U.S. Pat. No. 5,538,531 also describes controlled release fertilizers and a method for their production. These controlled release fertilizers have a central mass of particulate fertilizer which contains at least one water soluble plant nutrient surrounded by a plurality of coatings. The inner coating comprises the reaction product of (A) an aromatic polyisocyanate or derivatives thereof which contain about 1.5 to 3 NCO groups per molecule and an NCO group content of 10 to 50% by weight, and (B) a polyol having from 2 to 6 hydroxyl moieties and at least one alkyl moiety containing from about 10 to 22 carbon atoms. Suitable polyols include castor oil and hydrogenated castor oil. An outer coating is also necessary. The outer coating consists essentially of an organic wax having a drop melting point of between 50 and 120° C.
U.S. Pat. No. 5,645,624 describes an encapsulated fertilizer using first a layer of rapidly biodegradable aliphatic polyester and polyurethane compound followed by a slowly biodegradable layer based on cellulose derivatives and hydrocarbon compound to control the release rate of the fertilizer.
U.S. Pat. No. 5,704,962 describes compositions for treating granular fertilizers to reduce dust and reduce caking of the fertilizers during storage. These compositions comprise fatty monoamines, specifically fatty secondary dialkylamines or mixtures thereof with fatty primary amines.
U.S. Pat. No. 5,399,186 describes an apparatus and a process for coating fertilizer particles with a polymer. This process requires a multistage fluidized bed apparatus for the continuous coating of fertilizer substrate particles. This process produces coated fertilizers having a narrow coating thickness distribution and in which the substrate is prevented from absorbing moisture prior to being coated. Suitable coating materials include, for example, polyvinylidene chloride, polyvinyl chloride, low density polyethylene, epoxy resins, molten sulfur, wax, polyethylene, ammonium nitrate, sulfur, liquefied potassium nitrate, and two or more reactive materials that react to form a water barrier coating such as, for example, a polyol and an isocyanate.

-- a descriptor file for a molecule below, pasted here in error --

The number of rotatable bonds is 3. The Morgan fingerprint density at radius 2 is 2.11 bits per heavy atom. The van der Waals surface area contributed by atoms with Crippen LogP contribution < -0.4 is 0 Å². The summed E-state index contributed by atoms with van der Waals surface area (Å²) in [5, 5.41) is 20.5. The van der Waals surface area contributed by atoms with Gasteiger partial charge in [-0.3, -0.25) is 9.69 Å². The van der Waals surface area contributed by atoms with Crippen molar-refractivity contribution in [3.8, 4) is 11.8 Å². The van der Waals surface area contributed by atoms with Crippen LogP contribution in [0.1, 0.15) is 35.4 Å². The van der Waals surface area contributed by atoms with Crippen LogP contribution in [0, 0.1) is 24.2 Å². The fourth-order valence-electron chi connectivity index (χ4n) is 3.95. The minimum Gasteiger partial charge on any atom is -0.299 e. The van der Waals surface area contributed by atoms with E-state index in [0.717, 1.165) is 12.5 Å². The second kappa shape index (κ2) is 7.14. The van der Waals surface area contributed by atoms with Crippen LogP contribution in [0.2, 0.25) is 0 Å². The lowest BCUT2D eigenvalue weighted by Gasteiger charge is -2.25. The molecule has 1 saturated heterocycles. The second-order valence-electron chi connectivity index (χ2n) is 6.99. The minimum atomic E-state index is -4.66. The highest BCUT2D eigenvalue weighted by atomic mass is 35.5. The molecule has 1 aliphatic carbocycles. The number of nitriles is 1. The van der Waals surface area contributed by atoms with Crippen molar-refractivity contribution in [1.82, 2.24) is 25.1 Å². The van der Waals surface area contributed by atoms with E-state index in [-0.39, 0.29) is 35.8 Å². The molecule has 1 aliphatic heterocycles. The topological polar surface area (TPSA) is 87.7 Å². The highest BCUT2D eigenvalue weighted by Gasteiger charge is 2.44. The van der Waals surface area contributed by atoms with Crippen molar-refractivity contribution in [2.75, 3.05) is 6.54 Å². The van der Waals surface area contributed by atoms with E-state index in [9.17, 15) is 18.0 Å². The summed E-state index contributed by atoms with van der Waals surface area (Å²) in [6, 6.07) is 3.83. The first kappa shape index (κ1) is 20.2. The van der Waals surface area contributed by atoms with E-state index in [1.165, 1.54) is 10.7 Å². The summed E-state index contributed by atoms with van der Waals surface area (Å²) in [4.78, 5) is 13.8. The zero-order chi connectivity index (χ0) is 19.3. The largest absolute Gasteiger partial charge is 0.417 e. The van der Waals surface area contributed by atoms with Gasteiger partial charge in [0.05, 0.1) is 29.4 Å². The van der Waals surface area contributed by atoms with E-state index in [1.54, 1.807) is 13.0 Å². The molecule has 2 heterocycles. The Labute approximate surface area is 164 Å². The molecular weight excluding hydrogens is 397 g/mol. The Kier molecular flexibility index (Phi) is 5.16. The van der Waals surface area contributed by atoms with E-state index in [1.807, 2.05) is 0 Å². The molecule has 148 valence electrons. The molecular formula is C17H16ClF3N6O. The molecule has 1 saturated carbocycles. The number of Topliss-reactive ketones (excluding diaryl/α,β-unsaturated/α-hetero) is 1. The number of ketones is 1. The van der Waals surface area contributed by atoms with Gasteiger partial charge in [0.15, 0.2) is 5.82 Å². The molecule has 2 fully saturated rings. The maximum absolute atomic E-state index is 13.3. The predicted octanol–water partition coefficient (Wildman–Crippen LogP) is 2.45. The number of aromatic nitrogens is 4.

A machine system and a process for the production of attrition resistant, controlled release fertilizers are described by U.S. Pat. Nos. 5,374,292 and 5,547,486. This process comprises coating a particular plant nutrient with a coating material which is chemically bonded to the nutrient, to provide a uniform coating that can be varied in thickness to effect various rates of release. In accordance with this process, particulate plant nutrients are subjected to a pretreatment prior to reaction with a coupling agent such as an organic diisocyanate. During the pretreatment, heated plant nutrient granules are subjected to water containing a polyol-catalyst and a water-soluble low molecular weight polyol, followed by concurrent or sequential pretreatment with additional low molecular weight or medium molecular weight polyester polyol. The plant nutrient granules are pretreated with water in a low molecular weight polyol first, followed by triethanolamine, and finally the polyisocyanate and the polyethylene terephthalate polyester polyol. Pretreatment is believed to raise the reactive functional groups of the particulate water-soluble plant nutrient at the surface for enhanced molecular contact for rapid and more efficient subsequent reaction with the coupling agent.